Who would you side with in a conflict between the US and Russia? Neither, say most Europeans

Out with the old but not in with the new.
Out with the old but not in with the new.
Image: REUTERS/Francois Lenoir
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Donald Trump has damaged America’s standing in the world in his three years as president, and nowhere is this more apparent than in Europe.

A new report (pdf), published by the think tank European Council on Foreign Relations (ECFR),  found that Europeans “no longer believe that the US can serve as the guarantor of their security.” They also overwhelmingly favor neutrality rather than siding with the US on global issues. The survey covered more than  60,000 people across 14 European Union member states, including France, Slovakia, Poland, and Spain.

When asked “whose side should your country take in a conflict between the United States and Russia?” the majority of respondents in all 14 EU countries said “neither.” Poland displayed the most pro-American sentiment, with 33% of respondents opting to side with the US. In Austria, that number was 4%. (That’s despite the fact that Russia is intensely disliked in Europe. According to a December 2018 Pew survey, 66% of Europeans across 10 countries had an unfavorable opinion of Russia.)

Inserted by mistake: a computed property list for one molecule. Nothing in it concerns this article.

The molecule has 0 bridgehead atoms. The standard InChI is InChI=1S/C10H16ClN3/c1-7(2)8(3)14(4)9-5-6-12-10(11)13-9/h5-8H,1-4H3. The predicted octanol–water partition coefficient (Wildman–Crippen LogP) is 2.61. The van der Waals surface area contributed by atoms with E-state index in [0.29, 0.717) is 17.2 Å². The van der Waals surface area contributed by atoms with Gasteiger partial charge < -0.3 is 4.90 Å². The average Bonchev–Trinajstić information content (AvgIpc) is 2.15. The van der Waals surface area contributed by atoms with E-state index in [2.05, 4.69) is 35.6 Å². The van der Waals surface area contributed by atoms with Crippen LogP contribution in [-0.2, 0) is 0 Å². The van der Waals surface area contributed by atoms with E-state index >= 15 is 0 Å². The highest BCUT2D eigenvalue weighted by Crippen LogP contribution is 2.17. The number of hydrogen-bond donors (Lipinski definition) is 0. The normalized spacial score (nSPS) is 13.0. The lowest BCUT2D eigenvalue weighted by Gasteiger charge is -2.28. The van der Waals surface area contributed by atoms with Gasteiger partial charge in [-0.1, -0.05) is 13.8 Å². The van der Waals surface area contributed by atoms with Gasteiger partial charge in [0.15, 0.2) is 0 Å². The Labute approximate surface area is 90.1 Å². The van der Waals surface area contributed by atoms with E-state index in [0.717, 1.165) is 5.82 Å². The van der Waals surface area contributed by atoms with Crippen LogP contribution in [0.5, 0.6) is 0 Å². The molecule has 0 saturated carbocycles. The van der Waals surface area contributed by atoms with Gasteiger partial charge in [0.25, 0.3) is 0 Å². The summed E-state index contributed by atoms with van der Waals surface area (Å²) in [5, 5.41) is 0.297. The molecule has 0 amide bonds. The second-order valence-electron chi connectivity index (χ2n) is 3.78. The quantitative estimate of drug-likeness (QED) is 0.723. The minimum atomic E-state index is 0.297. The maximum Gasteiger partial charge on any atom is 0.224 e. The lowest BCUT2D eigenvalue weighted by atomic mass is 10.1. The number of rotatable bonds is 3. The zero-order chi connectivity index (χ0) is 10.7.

The survey also found that anywhere between 54% and 83% of respondents wanted their country to stay neutral in case of a dispute between the US and China. This, of course, is no longer a theoretical matter given the ongoing trade war between the world’s two largest economies. Here again, Poles were the most pro-American of the bunch, with 24% stating they’d like their country to side with the US. Only 4% of Austrians, 6% of Greeks, and 8% of Slovakians said the same.

The report isn’t all bad news for the transatlantic relationship. It also shows that, in all 14 EU member states, “large minorities of people believe that their own country has a special bilateral relationship with the US.”

Still, there has been a clear breakdown in Europeans’ trust in the US, and it’s part of a larger breakdown of faith in the global system. Many of the ways in which the world used to work, says Susi Dennison, a senior fellow at ECFR and the author of the report, have “now fallen away.”

“Europeans rightly feel that they’re operating in a world where the rules aren’t so clear,” she explains. “That is feeding into this idea … of taking its destiny into its own hands, precisely because they want to feel like they’re in safe hands, and they don’t at the moment.”